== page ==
My Journey to Find a Literary Agent

In the summer of 2018, something happened that sent me on a journey I now hope never ends: I told my daughters a made-up bedtime story.

It was common for them to ask for a dream — a dream starter, really — that would help send them off to sleep. (We have boatloads of books in our house, but they are read about as quickly as they are purchased). On this night, I told them about the youngest aeronaut in the world, Clara Poole, and her partner, a washed-up old champion named Sir Godfrey Guildersleeve (a name inspired by a 1940's radio program). Together, with a llama named Dave (for whatever reason), they embarked on the world's most dangerous round-the-world air race for the World Organization of Balloon Aeronauts, or WOOBA. Each night over a series of weeks, I would tell another "stage" of the race, where Clara would be captured by desert nomads while crossing the Sahara, or crash on a mountain summit while blindly navigating cloud-covered peaks in the Himalayas. Eventually, my oldest daughter said I should put it all down in a book.


It was an intriguing idea, and I am indeed bent toward creativity. In my life, I have been a designer, animator, film editor, and co-creator of the entertainment industry's most popular software for creative collaboration. I have always been around storytelling in one form or another. However, I would have never considered myself a storyteller, let alone a writer. Adding to that, I am severely dyslexic, which makes the prospect of writing a novel ironic, if not terrifying. So, I put the idea away.


Over the next few months, I thought about it a few times but never seriously, until I took my daughters on a spontaneous trip to Yosemite, to give my busy wife a break from work and life (including us). Randomly, I downloaded the audiobook of The Incorrigible Children of Ashton Place by Maryrose Wood for our seven hour drive from Santa Barbara. (Those who don't know Maryrose's work should stop reading this and go HERE… cool, huh? Back now? Great!). As we listened to The Incorrigibles, I thought more about turning my piecemeal bedtime story into a real manuscript. The moment we got home, I did something I wasn't expecting — I wrote to Maryrose Wood and asked if she would coach me. Luckily, she agreed and I spent the next four months being guided through the ins-and-outs of story craft by a true master.


Clara Poole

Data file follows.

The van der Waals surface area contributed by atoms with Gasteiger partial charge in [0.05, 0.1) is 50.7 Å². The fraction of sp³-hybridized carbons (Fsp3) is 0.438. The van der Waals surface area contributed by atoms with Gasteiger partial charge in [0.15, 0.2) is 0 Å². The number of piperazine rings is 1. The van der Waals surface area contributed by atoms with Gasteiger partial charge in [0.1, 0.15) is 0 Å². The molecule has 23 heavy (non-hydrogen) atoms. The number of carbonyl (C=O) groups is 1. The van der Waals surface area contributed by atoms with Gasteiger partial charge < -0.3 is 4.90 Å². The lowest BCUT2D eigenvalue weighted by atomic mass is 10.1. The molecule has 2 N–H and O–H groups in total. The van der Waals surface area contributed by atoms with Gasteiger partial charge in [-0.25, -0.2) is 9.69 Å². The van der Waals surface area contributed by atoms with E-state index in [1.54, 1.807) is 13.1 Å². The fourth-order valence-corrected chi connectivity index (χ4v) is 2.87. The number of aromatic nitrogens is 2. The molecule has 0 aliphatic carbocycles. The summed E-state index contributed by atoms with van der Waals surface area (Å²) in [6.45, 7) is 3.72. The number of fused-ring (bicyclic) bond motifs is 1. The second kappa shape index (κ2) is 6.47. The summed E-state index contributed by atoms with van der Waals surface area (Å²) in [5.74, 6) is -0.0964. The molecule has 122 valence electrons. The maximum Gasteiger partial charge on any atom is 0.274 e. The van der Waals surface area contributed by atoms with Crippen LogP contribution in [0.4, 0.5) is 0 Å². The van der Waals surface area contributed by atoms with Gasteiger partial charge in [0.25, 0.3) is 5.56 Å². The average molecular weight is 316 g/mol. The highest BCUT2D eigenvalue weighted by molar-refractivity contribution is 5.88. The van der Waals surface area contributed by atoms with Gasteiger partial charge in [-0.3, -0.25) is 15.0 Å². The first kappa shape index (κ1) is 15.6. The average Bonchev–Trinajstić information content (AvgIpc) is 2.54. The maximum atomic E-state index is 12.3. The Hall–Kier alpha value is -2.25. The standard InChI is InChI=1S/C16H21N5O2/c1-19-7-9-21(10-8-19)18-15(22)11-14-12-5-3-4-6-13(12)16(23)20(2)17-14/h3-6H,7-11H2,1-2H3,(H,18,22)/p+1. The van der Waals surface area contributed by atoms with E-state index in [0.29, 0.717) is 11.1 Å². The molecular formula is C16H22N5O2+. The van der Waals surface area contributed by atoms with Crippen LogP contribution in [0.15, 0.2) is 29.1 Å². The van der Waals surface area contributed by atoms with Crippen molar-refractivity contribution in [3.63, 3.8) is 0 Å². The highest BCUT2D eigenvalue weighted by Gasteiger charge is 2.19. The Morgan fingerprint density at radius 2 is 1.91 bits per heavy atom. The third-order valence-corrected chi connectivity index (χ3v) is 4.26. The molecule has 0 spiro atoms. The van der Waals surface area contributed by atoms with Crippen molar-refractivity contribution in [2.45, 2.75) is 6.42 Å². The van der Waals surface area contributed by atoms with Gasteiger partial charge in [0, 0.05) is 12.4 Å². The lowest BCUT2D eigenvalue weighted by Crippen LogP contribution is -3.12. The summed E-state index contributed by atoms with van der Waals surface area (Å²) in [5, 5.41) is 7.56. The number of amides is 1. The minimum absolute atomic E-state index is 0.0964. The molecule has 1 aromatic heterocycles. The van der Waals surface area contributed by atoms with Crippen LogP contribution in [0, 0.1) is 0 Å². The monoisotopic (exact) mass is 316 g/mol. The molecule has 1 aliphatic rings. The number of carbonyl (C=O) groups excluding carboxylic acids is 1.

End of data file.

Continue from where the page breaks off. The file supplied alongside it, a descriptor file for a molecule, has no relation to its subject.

After, I set off to write Clara Poole and The Amazing Guildersleeve, and ten months later I had my first Frankenstein manuscript. Along the way, Guildersleeve changed from a man to a woman, the llama went away (thankfully), the name Godfrey was given to the antagonist, and Clara inherited the unfortunate backstory of causing the accidental death of her mother, setting up the critical conflict with her widowed father. The title also changed to Clara Poole and the Accident That Started Everything, something I felt was a better hook and far more evocative. Altogether, I had a produced a 115,000 word manuscript, far more than I should have for a middle grade book, hoping the comparative lengths of books like The Mysterious Benedict Society and Wildwood might provide acceptable cover with agents and editors. As such, I took my inflated manuscript and began trying to figure out if it was any good. I solicited a group of beta-readers — teachers, parents, independent booksellers, and kids — to take my book through the paces. The feedback was good but vague. I revised, but the word count didn't change meaningful, and I wasn't sure what to do next, other than I was not ready to query.

So, I decided to hire a real editor to do a developmental edit. I looked on Reedsy (which IMO is an underrated resource) and found an editor who had two things: a strong editorial background in my genre; and agent experience working for a top literary agency. I paid for the pleasure, which wasn't necessarily cheap, but still well worth the risk. I would do it again in a heartbeat, because not only did I get a solid edit and overall validation that my writing was professional enough, but I got the valuable sales mind of a former agent to boot. After her notes, I revised and cut ferociously (part painful, part liberating) to a final word count of 85,000. My editor also gave a quick edit of my query letter, and provided me with names (not intros) to agents she thought might be interested in my story. However, I could say she referred me, which I am convinced got me to the top of the pile. She rocked.


I submitted to those few individuals and small handful of others I researched meticulously for fit. Here is an example of one of my submission letters:

Hello {agent},
I've known about {Agency} for a while. Still, when researching agents, your profile (and twitter feed) jumped out to me, in regards to the type of MG collaboration that I'm hoping to find.
I'm happy to submit my 85k word upper middle-grade adventure, CLARA POOLE AND THE ACCIDENT THAT STARTED EVERYTHING, a semi-magical story about moving forward after loss, wrapped in a screamingly fun world and quite a bit of nonsense.